Over the past few weeks, anti-mask protests in the Okanagan area have begun to escalate, likely as a result of the recent regulations enacted by the BC government that masks are now mandatory in all public and retail indoor settings.
Although the BC government was hesitant to set this new regulation, they finally turned to the mandatory mask mandate as a way to help slow the spread of COVID-19 since cases have been reaching record highs in the province. Likewise, many places across Canada have enforced mandatory mask regulations, including in some Ontario cities where these regulations were set back in early summer. Unfortunately, the new regulations in BC have angered anti-maskers causing more protests to take place in the Okanagan.
On November 21, Global News reported an anti-mask protest consisting of around 30 people inside the Orchard Park Mall. These protesters paraded around the mall, without masks on, singing O Canada to make a “statement”. On the following day, according to Castanet, around 100 people gathered in Penticton to demonstrate against mask and social distancing guidelines despite public gatherings being prohibited under new health orders.
Before these incidents, in late October, a small group of anti-maskers gathered at Rutland Middle School and Rutland High School to hand out anti-mask pamphlets to the students. Dozens of other anti-mask protests have also been witnessed in the Okanagan since the start of the pandemic.
These protests make it all the more clear that there are two distinct sides during this pandemic— the people who believe that wearing masks may slow the transmission of the virus and save lives so it is a minor inconvenience worth enduring, and those who, well, don’t believe that.
And while everyone has a right to protest, those who don’t wear masks are putting workers and store owners at risk. During the Orchard Park Mall protest, security was called when the protestors were surrounding an immunocompromised worker yelling at him to take his mask off, according to Global News.
Store owners in the Kelowna area have also shared their frustrations with local news sources regarding customers who refuse to wear masks. On November 22, Global News reported that the owner of Bean Scene North was harassed by three men wearing anti-COVID pins, who refused to wear masks inside the store after being asked. This incident resulted in a 911 call.
The anti-mask protesters in the Okanagan have stated their belief that their “rights are being violated”, wrote Penticton Western News. However, business owners, on the other hand, also have the right to refuse service for violating store policies on private property. Bean Scene North’s store owner, Jennifer West, said to Global News, “I do have a right as the business owner to put rules in place that protect myself, and my employees, and my customers, the same as I can say, if you’re not wearing a shirt, or you’re not wearing shoes, then I can’t serve you.”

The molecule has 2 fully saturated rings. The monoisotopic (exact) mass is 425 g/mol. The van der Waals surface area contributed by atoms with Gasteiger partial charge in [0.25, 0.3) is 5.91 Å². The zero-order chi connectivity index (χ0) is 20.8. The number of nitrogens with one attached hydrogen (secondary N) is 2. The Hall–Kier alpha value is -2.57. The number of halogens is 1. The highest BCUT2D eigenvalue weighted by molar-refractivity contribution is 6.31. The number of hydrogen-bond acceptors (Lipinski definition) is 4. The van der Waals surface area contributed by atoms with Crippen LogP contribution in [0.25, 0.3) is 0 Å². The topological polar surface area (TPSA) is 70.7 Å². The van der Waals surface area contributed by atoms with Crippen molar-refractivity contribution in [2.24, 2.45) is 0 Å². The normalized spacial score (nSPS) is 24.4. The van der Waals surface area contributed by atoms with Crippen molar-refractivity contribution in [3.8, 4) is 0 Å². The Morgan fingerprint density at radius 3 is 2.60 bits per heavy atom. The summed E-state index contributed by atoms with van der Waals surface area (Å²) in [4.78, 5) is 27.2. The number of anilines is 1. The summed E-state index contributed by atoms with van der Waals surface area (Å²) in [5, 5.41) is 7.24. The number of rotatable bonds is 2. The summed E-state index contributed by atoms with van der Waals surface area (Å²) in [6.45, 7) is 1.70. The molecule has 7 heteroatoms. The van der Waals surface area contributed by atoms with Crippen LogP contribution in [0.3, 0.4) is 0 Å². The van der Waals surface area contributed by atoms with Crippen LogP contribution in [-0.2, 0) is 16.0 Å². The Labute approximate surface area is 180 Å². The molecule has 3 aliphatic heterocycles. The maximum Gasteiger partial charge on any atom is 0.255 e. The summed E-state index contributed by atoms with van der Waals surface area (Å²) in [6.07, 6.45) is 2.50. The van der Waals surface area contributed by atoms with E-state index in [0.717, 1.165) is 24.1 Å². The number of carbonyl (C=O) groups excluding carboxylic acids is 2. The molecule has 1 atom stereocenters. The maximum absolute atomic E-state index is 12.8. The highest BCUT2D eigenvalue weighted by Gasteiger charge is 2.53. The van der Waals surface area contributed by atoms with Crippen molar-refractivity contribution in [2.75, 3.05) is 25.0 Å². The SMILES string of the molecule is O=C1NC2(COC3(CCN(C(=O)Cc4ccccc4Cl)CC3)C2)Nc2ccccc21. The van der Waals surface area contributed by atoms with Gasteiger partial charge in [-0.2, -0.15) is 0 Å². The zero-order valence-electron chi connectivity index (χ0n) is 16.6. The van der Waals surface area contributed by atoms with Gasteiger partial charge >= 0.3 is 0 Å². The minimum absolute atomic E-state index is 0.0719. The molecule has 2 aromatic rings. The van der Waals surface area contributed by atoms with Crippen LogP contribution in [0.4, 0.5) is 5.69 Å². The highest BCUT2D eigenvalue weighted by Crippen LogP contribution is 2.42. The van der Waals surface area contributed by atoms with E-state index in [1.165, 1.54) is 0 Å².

As students, many of us work part-time jobs—often in retail—to afford tuition and living expenses. One student, who chose to remain anonymous, shared with The Phoenix how it feels to work during the pandemic when customers don’t respect the COVID-19 guidelines, “The last few months customers don’t give workers proper distance and continue to touch everything in the store. It feels like you’re risking your life for customers who don’t care because they just want to shop,”
It is important to note that some people may have legitimate medical reasons for not wearing a mask. This includes people with breathing conditions or those who cannot remove the mask on their own as it can be a choking hazard. The Northwest ADA Center states on their website that in a situation where a customer cannot wear a mask, “a business may not need to alter their face-mask required policy, but in any event, should attempt to accommodate that customer in an alternative manner ... providing curbside pickup; no contact delivery; or assistance via online store services.”
It seems that, for the most part, the anti-mask protests have less to do with not being able to wear a mask and more to do with not believing in the pandemic’s seriousness and doubting the science that is being shared with the public by health organizations and government officials. BC’s Provincial Health Officer, Dr. Bonnie Henri, shared her view on anti-maskers, stating that she has, “no time for people who are belligerent and are trying to make some sort of a statement about anti-vax and think that this is not a truly challenging pandemic and I have no time for people who believe that wearing a mask somehow makes them ill or is a sign of a lack of freedom”
By now, almost everyone is exhausted and frustrated by this pandemic, but the anti-mask protests are only adding to the unrest. With second waves affecting many Canadian provinces, energy could surely be better spent by simply respecting one another and taking the necessary precautions to keep others safe.